This article was written by Erica Barnett in September 2007. We're republishing it here as part of our month-long editorial retrospective.
The single most effective way to cut one's personal quotient of carbon dioxide pollution is switching from cars to public transit. That's the finding of the American Public Transportation Association, which this week released a new report on CO2 and personal transportation. According to APTA, "when compared to other household actions that limit carbon dioxide (CO2), taking public transportation can be more than ten times [more effective] in reducing this greenhouse gas." It's something we all know intuitively, of course--driving alone has significant climate impacts even if the car we're driving is a "green" one--but it's fascinating to see the specific impacts of our driving habits quantified.
The APTA study took on four big questions:
In 2005, the APTA researchers found, public-transit use reduced CO2 emissions in the United States by 6.9 million metric tons--the net difference between the emissions produced by transit and the emissions prevented by reducing congestion and taking cars off the road. A single individual with a 20-mile commute could reduce her personal carbon production by more 20 pounds a day simply by switching to public transit. And although it's hard to precisely measure the land-use impacts of increased transit use, various studies have estimated that the number of vehicle miles traveled goes down between 1.4 and 9 miles for every passenger-mile traveled on transit.
That personal carbon reduction deserves a closer look. Twenty pounds a day works out to more than 4,800 pounds a year, assuming a 240-day work week. That impact is much greater than many other changes people are frequently encouraged to make, including weatherizing the home and adjusting the thermostat (about 2,800 pounds a year); replacing incandescent bulbs with compact fluorescents (about 90 pounds per bulb a year); and replacing an old refrigerator with a high-efficiency one (about 335 pounds a year).
But the decision to trade driving for public transit isn’t merely a matter of individual choice: the transit must be available. Typically, to make that happen, governments must support it politically and financially. Fortunately, better mass transit is a solution more municipalities are embracing, according to data tracked by the Federal Transit Administration, which include transit ridership, availability, and subsidies nationwide. According to the latest available numbers, the number of miles transit vehicles spent in revenue-generating service went up 31 percent between 1996 and 2005. Systems that were built in that period (mostly light rail) saw much larger gains: 85 percent for light-rail systems, and a nearly three-fold increase for vanpools. Buses continue to make up more than half of all transit systems nationwide, but light, heavy, and commuter rail systems continued to grow: from a combined total of 36.6 percent in 1996 to 39.3 percent in 2005.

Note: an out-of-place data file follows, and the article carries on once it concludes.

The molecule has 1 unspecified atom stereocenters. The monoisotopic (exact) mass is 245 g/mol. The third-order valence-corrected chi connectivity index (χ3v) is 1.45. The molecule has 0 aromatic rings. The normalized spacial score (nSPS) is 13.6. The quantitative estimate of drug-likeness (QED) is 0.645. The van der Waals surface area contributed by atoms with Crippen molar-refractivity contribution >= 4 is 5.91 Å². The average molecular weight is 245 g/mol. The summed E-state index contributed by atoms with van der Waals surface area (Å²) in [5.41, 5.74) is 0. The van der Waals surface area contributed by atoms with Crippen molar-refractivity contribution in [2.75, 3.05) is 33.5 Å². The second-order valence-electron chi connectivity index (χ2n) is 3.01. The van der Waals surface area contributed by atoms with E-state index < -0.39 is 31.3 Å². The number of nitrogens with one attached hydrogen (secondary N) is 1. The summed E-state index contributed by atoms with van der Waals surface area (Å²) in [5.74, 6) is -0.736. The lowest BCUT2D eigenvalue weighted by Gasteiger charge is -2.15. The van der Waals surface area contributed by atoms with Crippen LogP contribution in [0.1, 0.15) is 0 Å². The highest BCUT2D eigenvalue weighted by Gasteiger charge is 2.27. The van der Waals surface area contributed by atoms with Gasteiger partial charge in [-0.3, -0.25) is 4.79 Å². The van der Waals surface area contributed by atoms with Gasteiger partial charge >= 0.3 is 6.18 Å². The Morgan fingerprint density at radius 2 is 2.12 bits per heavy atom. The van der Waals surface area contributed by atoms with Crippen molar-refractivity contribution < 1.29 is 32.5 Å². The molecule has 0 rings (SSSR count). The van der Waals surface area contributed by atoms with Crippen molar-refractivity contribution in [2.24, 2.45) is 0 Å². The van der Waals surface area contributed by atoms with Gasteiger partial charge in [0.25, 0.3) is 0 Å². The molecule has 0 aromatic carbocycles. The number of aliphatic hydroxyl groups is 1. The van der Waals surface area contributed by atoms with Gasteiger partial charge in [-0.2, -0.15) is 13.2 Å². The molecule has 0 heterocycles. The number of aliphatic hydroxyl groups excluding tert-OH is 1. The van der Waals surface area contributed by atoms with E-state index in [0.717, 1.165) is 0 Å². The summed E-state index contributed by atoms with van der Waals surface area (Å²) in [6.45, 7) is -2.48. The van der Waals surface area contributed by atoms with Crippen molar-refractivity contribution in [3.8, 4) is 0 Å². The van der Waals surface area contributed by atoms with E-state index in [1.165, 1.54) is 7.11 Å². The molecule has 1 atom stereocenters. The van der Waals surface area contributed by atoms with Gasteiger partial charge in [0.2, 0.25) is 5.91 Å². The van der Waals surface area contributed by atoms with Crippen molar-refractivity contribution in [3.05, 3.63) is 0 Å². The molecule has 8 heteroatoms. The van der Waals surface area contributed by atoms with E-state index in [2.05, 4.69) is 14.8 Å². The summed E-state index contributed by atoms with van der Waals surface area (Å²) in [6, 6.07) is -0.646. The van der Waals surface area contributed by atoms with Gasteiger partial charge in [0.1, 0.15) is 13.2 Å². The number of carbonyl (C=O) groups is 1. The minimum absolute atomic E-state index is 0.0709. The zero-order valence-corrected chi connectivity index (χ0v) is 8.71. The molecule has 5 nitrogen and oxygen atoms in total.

Taking Transit: The Most Effective Route to Cutting Carbon is part of our month long retrospective leading up to our anniversary on October 1. For the next four weeks, we'll celebrate five years of solutions-based, forward-thinking and innovative journalism by publishing the best of the Worldchanging archives.
Thanks for the good reprint and original. I'm a big supporter of pubic transit in general, but concerned about overly general thinking in sustainability issues, and about sometimes-uncritical echoing of industry groups.
To wit... perhaps not all public transit is created equal? On the one hand, we have a quiet, electric-powered light rail line, anchoring high-quality dense development in urban core areas. It's all good.
On the other hand, we have a full-size diesel bus, typically around 25gal/100mi, loud beaks and engine, road-pounding, particulate- and carbon-polluting, driving a marginal suburban route with half a dozen riders. Six people in six Priuses totaling 15gal/100mi (based on 2.5gal/100mi each), seem to perform better than than the big bus in many dimensions - carbon pollution, toxic pollution, noise, road damage, etc. That big bus running largely-empty may not be all good, after all.
We need to invest vastly more in public transit in the U.S. In fact the current highway spending share and the current transit spending share need to be switched. But as we imagine and design this necessary new US future - and contemplate the possibility of such 10x+ investment - we need to be increasingly careful, too. Public transit needs to be intelligently, critically designed and located - much more so, if/when we succeed in getting much more of it.
Let's give public transit the same kind of honest love we give green building: probing, thoughtful evaluation; attention to independent information sources, even third-party certification; careful parsing of options and alternatives within the righteous sense of overall good.